Skip Content

Ecologist (Natural England)

Age: 58

Organisation: Natural England

Pete Stevens MCIEEM - Ecologist


Why did you decide on a career in ecology/environmental management, and when did you decide?

At school I studied biology and became an avid birdwatcher from age 13.  However, I had other employment (building work, accident & life insurance, estate agency) for many years until I was made redundant.

How did you get started in the sector?  What qualifications and experience did you have? Have you gained any additional qualifications since?

I worked as a volunteer and as a paid wildlife consultant plus some practical work (hedge-laying/stone-walling) and gained several short term contracts with local authorities. Then, at 40 years old, on the advice of my manager, went to college and after three years gained an honours degree in Rural Resource Management.

How long have you been in your current role?

14 years

What does a typical day involve? What are your responsibilities?

A lot of deskwork and occasional fieldwork.

What do you think are the most important skills for someone in your role to have?

In depth knowledge of vegetation communities and management plus additional species identification skills and ecological knowledge.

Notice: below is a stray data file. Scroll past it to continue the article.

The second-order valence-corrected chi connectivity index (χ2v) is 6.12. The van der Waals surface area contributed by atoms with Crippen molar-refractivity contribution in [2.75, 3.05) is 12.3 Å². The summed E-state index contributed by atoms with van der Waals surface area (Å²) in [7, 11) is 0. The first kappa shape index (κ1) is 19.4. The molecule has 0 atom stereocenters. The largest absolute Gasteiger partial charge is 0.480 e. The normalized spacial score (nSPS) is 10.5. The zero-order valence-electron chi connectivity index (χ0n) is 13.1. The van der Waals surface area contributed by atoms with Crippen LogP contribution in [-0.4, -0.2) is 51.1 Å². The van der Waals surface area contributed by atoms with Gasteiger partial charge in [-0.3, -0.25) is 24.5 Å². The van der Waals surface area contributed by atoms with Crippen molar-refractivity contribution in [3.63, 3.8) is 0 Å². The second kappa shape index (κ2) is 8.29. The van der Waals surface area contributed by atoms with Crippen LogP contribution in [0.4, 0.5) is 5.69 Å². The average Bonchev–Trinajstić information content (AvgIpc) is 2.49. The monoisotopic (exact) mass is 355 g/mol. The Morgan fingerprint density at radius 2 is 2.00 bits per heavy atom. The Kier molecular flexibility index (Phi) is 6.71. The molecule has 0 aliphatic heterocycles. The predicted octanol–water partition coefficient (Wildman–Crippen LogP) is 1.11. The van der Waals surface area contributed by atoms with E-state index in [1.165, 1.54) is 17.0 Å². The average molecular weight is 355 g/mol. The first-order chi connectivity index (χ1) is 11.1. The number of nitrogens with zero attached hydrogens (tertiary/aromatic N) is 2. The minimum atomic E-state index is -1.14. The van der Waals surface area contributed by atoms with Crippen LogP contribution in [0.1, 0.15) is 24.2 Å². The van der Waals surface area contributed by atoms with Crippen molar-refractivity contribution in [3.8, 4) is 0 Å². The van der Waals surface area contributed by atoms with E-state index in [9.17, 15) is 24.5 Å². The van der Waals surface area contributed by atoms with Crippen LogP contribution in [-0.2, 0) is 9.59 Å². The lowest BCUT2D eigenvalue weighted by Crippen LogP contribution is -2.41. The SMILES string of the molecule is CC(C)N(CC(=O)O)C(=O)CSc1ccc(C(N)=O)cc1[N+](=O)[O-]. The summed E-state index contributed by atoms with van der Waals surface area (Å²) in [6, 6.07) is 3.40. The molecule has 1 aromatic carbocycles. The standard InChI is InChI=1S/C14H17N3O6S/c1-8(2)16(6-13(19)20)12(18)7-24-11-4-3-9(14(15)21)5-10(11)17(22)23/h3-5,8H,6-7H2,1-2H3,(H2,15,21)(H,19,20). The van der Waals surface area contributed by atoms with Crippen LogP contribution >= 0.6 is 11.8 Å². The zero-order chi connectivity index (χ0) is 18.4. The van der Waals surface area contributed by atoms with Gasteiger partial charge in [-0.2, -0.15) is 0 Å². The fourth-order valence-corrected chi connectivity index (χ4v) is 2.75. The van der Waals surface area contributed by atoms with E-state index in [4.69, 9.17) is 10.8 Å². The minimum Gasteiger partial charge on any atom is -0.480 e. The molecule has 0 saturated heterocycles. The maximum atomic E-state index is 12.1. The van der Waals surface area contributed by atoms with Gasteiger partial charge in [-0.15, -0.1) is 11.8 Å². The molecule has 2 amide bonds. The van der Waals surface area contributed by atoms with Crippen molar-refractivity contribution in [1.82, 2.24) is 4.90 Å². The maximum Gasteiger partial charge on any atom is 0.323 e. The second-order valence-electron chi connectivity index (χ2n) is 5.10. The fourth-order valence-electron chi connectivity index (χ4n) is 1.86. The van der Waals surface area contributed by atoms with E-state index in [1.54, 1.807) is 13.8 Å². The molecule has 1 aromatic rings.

Describe the aspects of your job you find particularly rewarding and those you find challenging?

Passing on my knowledge and experience to colleagues, either informally or formally.

Describe your career progression so far and any plans you have for the future

I started on a short-term contract with a grazing management team, moving on to become an Environmentally Sensitive Area Adviser. I then moved into a specialist team with colleagues working as ecologists, landscape and historical
advisers. I worked as a regional ecologist advising and training Advisers delivering agri-environment schemes and carrying out surveys to produce habitat management plans, amongst other work. For eight years I acted as
national fungi champion. I now work in a national team supporting some local casework, delivering training and developing a new agri-environment scheme.

What one piece of advice would you give to someone seeking a career in the sector?

Specialise in an area of natural history over and above that required for the work (e.g. organic farming, lower plants, butterflies or bats).